Months after the palm oil trade stand-off between India and Malaysia resulting from the then-Malaysian Prime Minister Tun Dr Mahathir Mohammad’s controversial remarks over India’s move to abrogate Article 370, which provides special status to Kashmir, things seem to be moving towards a path of reconciliation. The former Malaysian prime minister’s statement portraying India as illegal occupants of Kashmir did not go down well in Delhi, and India’s top vegetable oil trade body called on its members to avoid buying Malaysian palm oil, with the government of India issuing a boycott order on Malaysian palm oil in January 2020. However, an all out trade war between the two countries seems to have been narrowly avoided with the change in the political administration in Malaysia, supplemented by the relaxation of export tariffs by the country and the low domestic stock in India.
India’s decision hit the Malaysian palm oil market adversely as palm oil is Malaysia’s biggest agricultural export and a substantial economic asset. From cooking oil to biofuels, instant noodles, and even pizza dough and lipsticks, Malaysian palm oil is used extensively around the world, with India being one of its significant consumers. India, being home to 1.3 billion people, is the biggest importer of edible oils and buys more than 9 million tonnes of palm oil annually from Malaysia and Indonesia. In the first and second quarter of 2019, India was the biggest importer of palm oil from Malaysia.
Palm oil is manufactured as an edible oil and is considered a renewable raw material for the new industrial and pharmaceutical products synthesis. It is extracted from the mesocarp of the fruit of an oil palm species called Elaeis guineensis. The high yielding tenera, which is a cross between dura and pisifera species, is the most commonly cultivated palm tree in Malaysia. India, being the world’s largest importer of palm oil has had close diplomatic relations with Malaysia. The bilateral trade between the two countries was poised to expand at a substantial rate in the years to come. India is one of the fastest growing economies in the world, which has resulted in the increase in disposable income of its citizens. Awareness about the luxury brands of shampoos or cosmetics which enhance the quality of living has too increased among Indian consumers, paving the way for the growth of the palm oil industry.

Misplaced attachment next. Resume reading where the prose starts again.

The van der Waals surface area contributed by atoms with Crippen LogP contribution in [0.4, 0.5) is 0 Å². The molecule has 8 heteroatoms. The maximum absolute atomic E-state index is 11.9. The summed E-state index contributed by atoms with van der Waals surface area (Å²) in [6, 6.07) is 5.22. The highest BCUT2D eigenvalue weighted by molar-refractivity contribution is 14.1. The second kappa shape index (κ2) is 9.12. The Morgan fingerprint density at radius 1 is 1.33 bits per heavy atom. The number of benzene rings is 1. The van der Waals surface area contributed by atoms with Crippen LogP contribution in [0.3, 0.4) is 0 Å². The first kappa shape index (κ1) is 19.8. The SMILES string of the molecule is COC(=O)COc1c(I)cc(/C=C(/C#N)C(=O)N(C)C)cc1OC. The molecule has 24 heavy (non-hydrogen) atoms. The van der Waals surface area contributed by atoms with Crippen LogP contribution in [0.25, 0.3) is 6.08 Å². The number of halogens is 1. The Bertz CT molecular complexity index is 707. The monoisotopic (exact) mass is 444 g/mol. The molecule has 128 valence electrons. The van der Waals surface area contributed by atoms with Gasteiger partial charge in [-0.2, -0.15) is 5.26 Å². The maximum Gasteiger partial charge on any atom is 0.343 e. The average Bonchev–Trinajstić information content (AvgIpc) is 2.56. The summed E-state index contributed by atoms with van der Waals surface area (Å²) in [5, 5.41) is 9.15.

After India’s decision to boycott Malaysian palm oil, coupled with the hike in import tax from India, the two sovereign nations are seen to be finally moving towards the process of reconciliation. Prime Minister Tun Mahathir was ousted by Prime Minister Muhyiddin Yasin in March 2020 and since then both the countries have been trying to repair ties, although the progress has been slow. Between January to July 2020, India’s palm oil purchase from Malaysia saw a nearly 85% fall year-on-year as compared to the same period last year. The significant drop in purchase can be attributed to not just the trade tensions between the countries but also the temporary shutdown of hotels, restaurants, and cafes due to the COVID-19 pandemic. However, the demand for palm oil seems to be on a rise in India as the domestic stocks have started to run low, with the oil still contributing to a significant proportion towards India’s food security. Thus, in a move reflecting the countries’ intention of repairing their trade ties, India put forward a contract for 200,000 tonnes of Malaysian crude palm oil (CPO) in reciprocation to Malaysia’s decision to purchase 100,000 tonnes of Indian rice earlier this year.
The trade recovery was aided by the lower prices of Malaysian palm oil as compared to Indonesian palm oil and Malaysia’s decision to relax its export duties on CPO. India had tried to compensate its lower imports from Malaysia by buying more palm oil from competitors like Indonesia. However, this decision turned out to be comparatively more expensive for India, with the country once again increasing its exports from Malaysia. In June, the price of Malaysian palm oil was USD 501.42 per tonne leading to the imposition of 0% export duty. The export duties on palm oil from Malaysia is expected to be waived under the country’s Pelan Jana Semula Ekonomi Negara (PENJANA) scheme till the end of 2020, thus, further driving India’s purchase of Malaysian palm oil. However, the overall recovery of the export rates back to previous levels is expected to take some time as post-lockdown normalcy estimated to return to India by only December 2020, with the HORECA sector witnessing reduced demand till that time.